How To Visit the Library of Congress: 5 Answers to FAQs
I first heard about the Library of Congress when I learned how to find books at the library in my elementary school. This was back in the good ole days before online library databases existed. We had to use the Library of Congress cataloguing system to find books by subject. As a kid, I thought the Library of Congress was an unvisitable, scholarly place.
In reality, the Library of Congress is very much a place you can visit, tour, and spend time in reading and researching. As an adult, I got a chance to move to Washington, D.C., and live a few blocks from the Library of Congress.
Even if it wasn’t a library, the Library of Congress would still be one of my favorite buildings because it’s so beautiful. Reading outside the Library is lovely. You get a nice view of the Library’s facade and a panoramic view of the Capitol (just be ready to see lots of tourists taking selfies)!
Here are five answers to FAQs about visiting the Library of Congress:
1. Where and what is the Library of Congress?
The Library of Congress was established in Washington, D.C., on April 24, 1800. Unlike the libraries most of us are familiar with, the circulation library doesn’t publicly circulate books. Instead, the Library of Congress mainly serves the 535 members of the U.S. Congress and their staff.
In fact, the Congressional Research Service are hundreds of experts in all types of fields that prepare objective reports for Congress based on the legislation they’re working on at the time. The Library of Congress has a budget of about $684 million and a staff of over 3,000 people.
2. Exactly how many books are in the Library of Congress?
The Library of Congress packs a whopping 38 million books, 3.6 million recordings, 14 million photographs, 5.5 million maps, 8.1 million pieces of sheet music, and 70 million manuscripts into its three buildings on Capitol Hill. There are other miscellaneous items in the Library that bring the grand total to 167 million items. To put that in perspective, most public libraries have anywhere from thousands to hundreds of thousands of books.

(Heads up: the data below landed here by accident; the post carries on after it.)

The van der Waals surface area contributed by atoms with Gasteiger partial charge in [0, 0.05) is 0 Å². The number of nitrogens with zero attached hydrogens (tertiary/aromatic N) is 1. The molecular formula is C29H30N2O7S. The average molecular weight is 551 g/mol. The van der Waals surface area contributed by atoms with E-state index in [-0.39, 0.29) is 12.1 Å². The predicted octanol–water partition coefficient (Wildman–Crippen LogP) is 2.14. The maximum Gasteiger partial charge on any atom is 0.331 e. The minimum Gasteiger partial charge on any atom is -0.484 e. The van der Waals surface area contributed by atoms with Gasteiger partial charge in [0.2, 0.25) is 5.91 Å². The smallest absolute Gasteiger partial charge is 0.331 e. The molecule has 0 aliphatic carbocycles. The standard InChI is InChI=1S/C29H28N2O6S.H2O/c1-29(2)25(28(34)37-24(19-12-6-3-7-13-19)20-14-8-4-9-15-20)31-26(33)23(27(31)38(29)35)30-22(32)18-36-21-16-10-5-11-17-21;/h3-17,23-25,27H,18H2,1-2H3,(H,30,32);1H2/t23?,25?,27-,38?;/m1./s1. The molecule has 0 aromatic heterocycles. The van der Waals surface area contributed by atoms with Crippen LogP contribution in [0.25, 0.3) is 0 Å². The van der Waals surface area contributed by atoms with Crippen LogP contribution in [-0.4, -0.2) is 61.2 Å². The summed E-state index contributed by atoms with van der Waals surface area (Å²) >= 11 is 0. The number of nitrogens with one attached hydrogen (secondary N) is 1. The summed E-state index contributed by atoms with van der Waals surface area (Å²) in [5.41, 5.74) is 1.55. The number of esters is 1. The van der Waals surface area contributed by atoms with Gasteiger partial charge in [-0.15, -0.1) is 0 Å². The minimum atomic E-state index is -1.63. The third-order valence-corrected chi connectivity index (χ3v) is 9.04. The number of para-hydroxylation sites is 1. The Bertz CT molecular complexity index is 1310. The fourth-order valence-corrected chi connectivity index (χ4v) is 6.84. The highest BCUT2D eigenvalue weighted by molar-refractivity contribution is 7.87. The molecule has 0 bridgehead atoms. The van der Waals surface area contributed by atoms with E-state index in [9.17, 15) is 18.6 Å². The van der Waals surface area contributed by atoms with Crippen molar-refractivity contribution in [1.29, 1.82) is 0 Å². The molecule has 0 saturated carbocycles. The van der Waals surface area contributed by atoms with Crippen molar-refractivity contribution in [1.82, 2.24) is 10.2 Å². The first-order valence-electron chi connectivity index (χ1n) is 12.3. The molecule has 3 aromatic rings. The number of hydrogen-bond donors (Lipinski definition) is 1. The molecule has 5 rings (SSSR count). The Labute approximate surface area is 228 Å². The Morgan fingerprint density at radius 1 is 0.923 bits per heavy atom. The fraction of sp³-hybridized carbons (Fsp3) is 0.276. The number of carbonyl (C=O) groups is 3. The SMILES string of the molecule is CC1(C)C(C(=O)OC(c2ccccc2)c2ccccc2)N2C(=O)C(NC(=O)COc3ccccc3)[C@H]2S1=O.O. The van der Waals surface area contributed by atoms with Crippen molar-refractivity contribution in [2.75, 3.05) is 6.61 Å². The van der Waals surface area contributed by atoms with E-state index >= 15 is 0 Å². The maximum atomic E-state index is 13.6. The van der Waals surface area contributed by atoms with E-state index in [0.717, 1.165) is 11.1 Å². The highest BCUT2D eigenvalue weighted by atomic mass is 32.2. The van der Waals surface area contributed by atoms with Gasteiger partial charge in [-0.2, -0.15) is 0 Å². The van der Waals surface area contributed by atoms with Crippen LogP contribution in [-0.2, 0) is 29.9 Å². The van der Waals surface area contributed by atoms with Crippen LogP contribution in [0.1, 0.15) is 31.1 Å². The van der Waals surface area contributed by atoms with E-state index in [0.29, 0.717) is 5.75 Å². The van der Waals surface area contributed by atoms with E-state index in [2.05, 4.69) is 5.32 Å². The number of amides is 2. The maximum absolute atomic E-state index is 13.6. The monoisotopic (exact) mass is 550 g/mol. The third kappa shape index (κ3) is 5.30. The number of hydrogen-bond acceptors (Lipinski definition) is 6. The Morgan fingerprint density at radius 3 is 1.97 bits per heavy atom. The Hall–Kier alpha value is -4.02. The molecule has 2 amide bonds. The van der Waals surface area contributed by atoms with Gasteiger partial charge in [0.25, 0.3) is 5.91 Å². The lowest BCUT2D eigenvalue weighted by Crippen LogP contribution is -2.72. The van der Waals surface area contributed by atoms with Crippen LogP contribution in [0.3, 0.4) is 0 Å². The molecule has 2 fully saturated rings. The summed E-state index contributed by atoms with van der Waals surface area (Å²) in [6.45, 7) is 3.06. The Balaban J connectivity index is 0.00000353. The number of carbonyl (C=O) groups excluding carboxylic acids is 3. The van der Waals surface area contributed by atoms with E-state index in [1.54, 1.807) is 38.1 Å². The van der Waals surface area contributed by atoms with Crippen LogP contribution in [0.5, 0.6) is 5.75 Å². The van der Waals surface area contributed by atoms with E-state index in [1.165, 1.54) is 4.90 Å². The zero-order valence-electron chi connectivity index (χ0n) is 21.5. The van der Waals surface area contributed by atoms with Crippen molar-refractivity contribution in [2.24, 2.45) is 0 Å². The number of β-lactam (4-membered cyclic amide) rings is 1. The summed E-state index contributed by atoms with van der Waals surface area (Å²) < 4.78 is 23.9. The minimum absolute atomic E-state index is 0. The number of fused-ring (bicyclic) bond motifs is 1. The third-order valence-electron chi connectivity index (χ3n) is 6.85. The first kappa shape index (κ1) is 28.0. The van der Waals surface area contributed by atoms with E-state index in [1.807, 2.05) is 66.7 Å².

The U.S. does not have an official language. This is reflected by the Library of Congress, which has items in 450 different languages. It’s also the oldest federal cultural institution!
3. Who can use the Library of Congress?
Although the Library mainly serves Members of Congress, it is also open to the public to help with any research needs from members of the public. You can access these materials within the Library of Congress, but you can’t take them out. Additionally, you may request materials through an inter-library loan system as a “last resort,” but you will still have to look at the materials within the borrowing library.
4. How long does it take to tour the Library of Congress?
If you like to tour places yourself, plan for 1–2 hours, depending on how quickly you tend to saturate on museums and tours. If you want to take the tour, I would set aside 2–3 hours. The must-see parts of the Library of Congress are the Main Reading Room and the Great Hall, which is where you enter the Library. The Great Hall itself is worth examining closely—there are intricate designs on the wall that include various fields of study and quotes from famous scientists, poets, artists and others.
The Main Reading Room is viewed from a soundproof glass room, but you can actually enter it (see next FAQ). There are also several exhibits in the Library, and my favorite one is a display of Thomas Jefferson’s original library (or replacements for books that were documented in his personal library). It is gorgeously encased in a spiral glass bookshelf. I was also surprised and fascinated by what the third president of the U.S. was reading.
Bonus: the Supreme Court and Capitol buildings are extremely close and are also worth touring the same day you do the Library of Congress. There are also plenty of restaurants if you continue walking past the Library of Congress if you need a lunch break!
5. How can I use the Reading Rooms?
Obtain a Reader Identification Card. Anyone with a government ID can get one, even if you aren’t a D.C. resident. The whole process takes 15–30 min, depending on how busy they Library is—just ask the front desk to direct you towards the office that issues the cards, since you have to walk down a relatively empty and unmarked hallway to get there.
Once you have a Reader Identification Card, you can enter the Main Reading Room, which most visitors observe from above through a soundproof glass room. In my opinion, entering the Main Reading Room is worth experiencing, even if you are only visiting for the day. There is an unmatched sense of awe and scholarliness you get just from being in the room.
Here are more tips on how to make the most of your Library of Congress experience. Happy visiting!